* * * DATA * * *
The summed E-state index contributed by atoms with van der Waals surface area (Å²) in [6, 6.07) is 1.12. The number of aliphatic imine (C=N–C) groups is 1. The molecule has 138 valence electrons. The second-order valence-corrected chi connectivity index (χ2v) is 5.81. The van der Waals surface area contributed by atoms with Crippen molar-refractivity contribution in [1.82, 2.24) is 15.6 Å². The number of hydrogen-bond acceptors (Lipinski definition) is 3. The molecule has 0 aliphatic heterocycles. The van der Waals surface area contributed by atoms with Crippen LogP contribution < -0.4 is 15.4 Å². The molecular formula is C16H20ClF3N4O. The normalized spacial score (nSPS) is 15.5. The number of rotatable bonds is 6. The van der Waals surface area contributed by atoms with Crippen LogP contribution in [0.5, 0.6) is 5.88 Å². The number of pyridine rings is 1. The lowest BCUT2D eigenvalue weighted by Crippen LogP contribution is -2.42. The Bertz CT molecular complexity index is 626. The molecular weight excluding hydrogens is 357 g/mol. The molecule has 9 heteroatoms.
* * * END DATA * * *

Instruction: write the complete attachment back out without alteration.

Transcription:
The summed E-state index contributed by atoms with van der Waals surface area (Å²) in [6, 6.07) is 1.12. The number of aliphatic imine (C=N–C) groups is 1. The molecule has 138 valence electrons. The second-order valence-corrected chi connectivity index (χ2v) is 5.81. The van der Waals surface area contributed by atoms with Crippen molar-refractivity contribution in [1.82, 2.24) is 15.6 Å². The number of hydrogen-bond acceptors (Lipinski definition) is 3. The molecule has 0 aliphatic heterocycles. The van der Waals surface area contributed by atoms with Crippen LogP contribution < -0.4 is 15.4 Å². The molecular formula is C16H20ClF3N4O. The normalized spacial score (nSPS) is 15.5. The number of rotatable bonds is 6. The van der Waals surface area contributed by atoms with Crippen LogP contribution in [0.5, 0.6) is 5.88 Å². The number of pyridine rings is 1. The lowest BCUT2D eigenvalue weighted by Crippen LogP contribution is -2.42. The Bertz CT molecular complexity index is 626. The molecular weight excluding hydrogens is 357 g/mol. The molecule has 9 heteroatoms.